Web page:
The fact that a single organism can have so much influence on mouse behavior and experience is also a glimpse not only into the powerful biological drivers that result in what all organisms experience as life, but indeed what life experience is founded on. Our behaviors and experience, including whether and how much we are social, as well as whether or not we remain a coherent part of the biological economy over time and so on are based on the relational climate that forms as a result of a parliament of organisms and environmental conditions which together operate as a coherent body which influence behaviors and experience on multiple scales.

The notion that we are an individual species, defined by our local genetics and completely separate entities from other species is dissolving as a useful means to clearly define biology. A lens that sees biology as a relational economy that transcends our notions of individual species – one that renders the image that a coherent biological body consisting of organisms of many different genetic makeups networked together in diverse ways, forming a meta body, complete with a coherent integrated metabolism and the defense mechanisms to defend that integrity in the face of antagonists – is a more appropriate lens.


On Free Will, Awareness and the Nature of Being

Many of us think we have agency – the capacity as individuals to perceive a certain portion of the local landscape of reality and use that as the basis to act independently, making our own free will choices. It comes as a surprise to some of us to discover that while an element of that perception of reality and corresponding response using a component of agency may be a piece of the puzzle, it is a small piece, if a piece at all.

Most of what we perceive and experience can be more accurately characterized as being “along for the ride” on a wave of relationship dynamics that occur on many scales, including molecular scales which are driven by the trillions of microbial life forms that live in and on us. In other words, we do not experience things due to what’s going on solely in our head, we experience things that stem from any number of sources known and unknown for which we manufacture what is in our mind a plausible explanation for those experiences.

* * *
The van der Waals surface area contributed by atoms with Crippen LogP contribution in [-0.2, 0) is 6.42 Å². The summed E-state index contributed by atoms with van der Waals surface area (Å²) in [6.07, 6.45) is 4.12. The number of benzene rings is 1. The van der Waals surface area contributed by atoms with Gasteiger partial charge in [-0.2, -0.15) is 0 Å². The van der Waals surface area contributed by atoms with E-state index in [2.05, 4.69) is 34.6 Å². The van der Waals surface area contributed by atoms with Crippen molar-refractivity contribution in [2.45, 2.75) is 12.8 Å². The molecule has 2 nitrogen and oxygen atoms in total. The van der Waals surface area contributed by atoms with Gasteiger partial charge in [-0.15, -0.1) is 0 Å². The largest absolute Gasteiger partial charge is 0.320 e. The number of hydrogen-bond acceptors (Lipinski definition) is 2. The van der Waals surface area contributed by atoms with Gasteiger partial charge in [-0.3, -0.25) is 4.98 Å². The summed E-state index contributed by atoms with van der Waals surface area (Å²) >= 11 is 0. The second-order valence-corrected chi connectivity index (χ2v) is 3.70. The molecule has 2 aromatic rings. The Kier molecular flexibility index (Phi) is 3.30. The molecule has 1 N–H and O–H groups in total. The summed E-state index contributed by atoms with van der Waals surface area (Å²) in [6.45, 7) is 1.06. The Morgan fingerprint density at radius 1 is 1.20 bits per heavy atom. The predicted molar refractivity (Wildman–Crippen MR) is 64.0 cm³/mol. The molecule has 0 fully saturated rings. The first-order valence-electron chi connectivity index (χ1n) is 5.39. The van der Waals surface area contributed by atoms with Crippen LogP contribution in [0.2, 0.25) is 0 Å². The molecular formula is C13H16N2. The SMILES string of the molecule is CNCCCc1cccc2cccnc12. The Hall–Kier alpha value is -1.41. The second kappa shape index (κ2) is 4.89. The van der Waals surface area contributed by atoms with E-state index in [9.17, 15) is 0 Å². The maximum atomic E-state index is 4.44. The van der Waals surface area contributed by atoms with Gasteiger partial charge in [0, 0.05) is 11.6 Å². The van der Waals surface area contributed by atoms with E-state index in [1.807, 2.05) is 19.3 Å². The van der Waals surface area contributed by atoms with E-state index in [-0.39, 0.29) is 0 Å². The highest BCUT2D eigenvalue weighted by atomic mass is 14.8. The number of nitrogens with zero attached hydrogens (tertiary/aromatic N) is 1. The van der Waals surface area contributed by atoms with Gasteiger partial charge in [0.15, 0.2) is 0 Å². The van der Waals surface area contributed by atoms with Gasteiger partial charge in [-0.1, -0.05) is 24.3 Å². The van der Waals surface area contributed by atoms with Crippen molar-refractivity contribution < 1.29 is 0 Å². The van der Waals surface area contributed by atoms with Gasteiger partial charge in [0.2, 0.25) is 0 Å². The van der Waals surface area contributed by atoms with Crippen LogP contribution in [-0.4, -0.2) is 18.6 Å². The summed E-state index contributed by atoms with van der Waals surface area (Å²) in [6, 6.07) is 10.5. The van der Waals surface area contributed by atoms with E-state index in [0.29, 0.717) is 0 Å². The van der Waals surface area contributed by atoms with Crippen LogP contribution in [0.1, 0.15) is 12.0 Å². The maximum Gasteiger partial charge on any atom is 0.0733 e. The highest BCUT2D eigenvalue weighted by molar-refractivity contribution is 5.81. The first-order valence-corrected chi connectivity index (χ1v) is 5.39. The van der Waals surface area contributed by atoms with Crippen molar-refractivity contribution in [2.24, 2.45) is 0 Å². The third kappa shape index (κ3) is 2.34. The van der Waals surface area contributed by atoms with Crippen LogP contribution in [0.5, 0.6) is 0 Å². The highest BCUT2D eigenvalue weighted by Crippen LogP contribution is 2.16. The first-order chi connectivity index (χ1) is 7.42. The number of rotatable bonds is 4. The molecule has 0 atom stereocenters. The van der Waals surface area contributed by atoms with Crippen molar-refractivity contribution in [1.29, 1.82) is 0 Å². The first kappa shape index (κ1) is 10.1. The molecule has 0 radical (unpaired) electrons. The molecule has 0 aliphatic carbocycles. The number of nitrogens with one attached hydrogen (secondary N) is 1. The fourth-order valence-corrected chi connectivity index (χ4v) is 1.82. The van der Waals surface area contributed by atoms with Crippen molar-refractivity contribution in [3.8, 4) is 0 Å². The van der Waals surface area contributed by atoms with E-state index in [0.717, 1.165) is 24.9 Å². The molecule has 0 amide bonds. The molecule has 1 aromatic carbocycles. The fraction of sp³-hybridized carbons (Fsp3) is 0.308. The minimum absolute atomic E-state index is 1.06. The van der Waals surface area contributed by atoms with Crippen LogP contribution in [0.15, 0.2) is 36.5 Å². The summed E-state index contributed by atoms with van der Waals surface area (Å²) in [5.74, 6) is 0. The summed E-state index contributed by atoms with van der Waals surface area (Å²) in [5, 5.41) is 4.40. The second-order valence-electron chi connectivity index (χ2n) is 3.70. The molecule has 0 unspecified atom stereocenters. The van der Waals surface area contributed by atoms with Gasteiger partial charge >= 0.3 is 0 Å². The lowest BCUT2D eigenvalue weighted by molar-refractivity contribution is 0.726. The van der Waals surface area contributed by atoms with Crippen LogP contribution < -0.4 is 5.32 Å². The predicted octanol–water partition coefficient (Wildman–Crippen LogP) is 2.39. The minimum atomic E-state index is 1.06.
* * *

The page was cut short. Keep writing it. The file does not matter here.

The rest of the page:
Our capacity to produce plausible explanations is the real talent of our brain – producing things that are useful, but not necessarily things that are accurate. These explanations are inaccurate at best and often miss the mark completely, yet they produce a convincing picture, leaving us embraced in the comforting delusional cocoon of beliefs that may serve us, but do not correspond to the reality of the situation. Here is a small glimpse at the real world we so rarely get a glimpse of with our minds:


Where does Intelligence Reside?

The one on the left is a wasp, the one on the right is a moth. The question is; Where, how and on what level does the intelligence by which this mimicry takes place reside?


If we define intelligence as the ability to acquire and apply knowledge and skills, examples of mimicry like the example detailed in this story (linked below) have always left me wondering how a biological organism would be able to perceive and respond, at whatever level it takes, to recognize and assemble this cloak of deception without some capacity to sense “other minds” as well as a capacity to carry out a morphological change in response to that recognition of what’s going on in the mind of the other species…

For this moth to drape itself in the cloak of a wasp is a remarkable event, which we seem to be able to adequately describe, but our descriptions are certainly not explanations. In terms of explaining the event, what we typically call out, (adaptation, which is a description, not really an explanation) seems inadequate on its own without some kind of recognition of a sophisticated capacity for conceptualization and response embedded in the biological framework going on at some level that produces this sophisticated expression of adaptation. Just thinking out loud here.


Humans are Part of a Much Larger Biological Parliament of Relationships